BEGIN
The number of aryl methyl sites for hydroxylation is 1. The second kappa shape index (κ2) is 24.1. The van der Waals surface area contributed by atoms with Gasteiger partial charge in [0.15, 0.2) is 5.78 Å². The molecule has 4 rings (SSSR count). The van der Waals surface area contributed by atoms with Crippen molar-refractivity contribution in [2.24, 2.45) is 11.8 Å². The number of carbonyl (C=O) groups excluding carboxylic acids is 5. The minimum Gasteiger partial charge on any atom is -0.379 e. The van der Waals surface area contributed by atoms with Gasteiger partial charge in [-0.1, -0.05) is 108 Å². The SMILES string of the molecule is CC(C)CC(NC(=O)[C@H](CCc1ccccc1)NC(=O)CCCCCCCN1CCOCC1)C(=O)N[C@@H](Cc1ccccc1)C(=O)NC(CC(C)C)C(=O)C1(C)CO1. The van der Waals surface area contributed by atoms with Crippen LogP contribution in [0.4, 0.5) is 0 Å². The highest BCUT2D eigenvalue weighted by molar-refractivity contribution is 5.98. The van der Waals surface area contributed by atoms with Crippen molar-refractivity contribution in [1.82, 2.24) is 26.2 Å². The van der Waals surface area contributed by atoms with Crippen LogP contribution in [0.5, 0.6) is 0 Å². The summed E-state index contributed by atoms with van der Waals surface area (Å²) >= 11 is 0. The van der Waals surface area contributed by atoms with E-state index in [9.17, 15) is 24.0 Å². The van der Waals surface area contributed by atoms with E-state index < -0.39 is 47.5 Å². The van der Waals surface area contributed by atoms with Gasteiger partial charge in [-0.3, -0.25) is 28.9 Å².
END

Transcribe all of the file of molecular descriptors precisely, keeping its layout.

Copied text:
The number of aryl methyl sites for hydroxylation is 1. The second kappa shape index (κ2) is 24.1. The van der Waals surface area contributed by atoms with Gasteiger partial charge in [0.15, 0.2) is 5.78 Å². The molecule has 4 rings (SSSR count). The van der Waals surface area contributed by atoms with Crippen molar-refractivity contribution in [2.24, 2.45) is 11.8 Å². The number of carbonyl (C=O) groups excluding carboxylic acids is 5. The minimum Gasteiger partial charge on any atom is -0.379 e. The van der Waals surface area contributed by atoms with Gasteiger partial charge in [-0.1, -0.05) is 108 Å². The SMILES string of the molecule is CC(C)CC(NC(=O)[C@H](CCc1ccccc1)NC(=O)CCCCCCCN1CCOCC1)C(=O)N[C@@H](Cc1ccccc1)C(=O)NC(CC(C)C)C(=O)C1(C)CO1. The van der Waals surface area contributed by atoms with Crippen LogP contribution in [0.4, 0.5) is 0 Å². The highest BCUT2D eigenvalue weighted by molar-refractivity contribution is 5.98. The van der Waals surface area contributed by atoms with Crippen molar-refractivity contribution in [1.82, 2.24) is 26.2 Å². The van der Waals surface area contributed by atoms with Crippen LogP contribution in [0.5, 0.6) is 0 Å². The summed E-state index contributed by atoms with van der Waals surface area (Å²) >= 11 is 0. The van der Waals surface area contributed by atoms with E-state index in [9.17, 15) is 24.0 Å². The van der Waals surface area contributed by atoms with E-state index < -0.39 is 47.5 Å². The van der Waals surface area contributed by atoms with Gasteiger partial charge in [-0.3, -0.25) is 28.9 Å².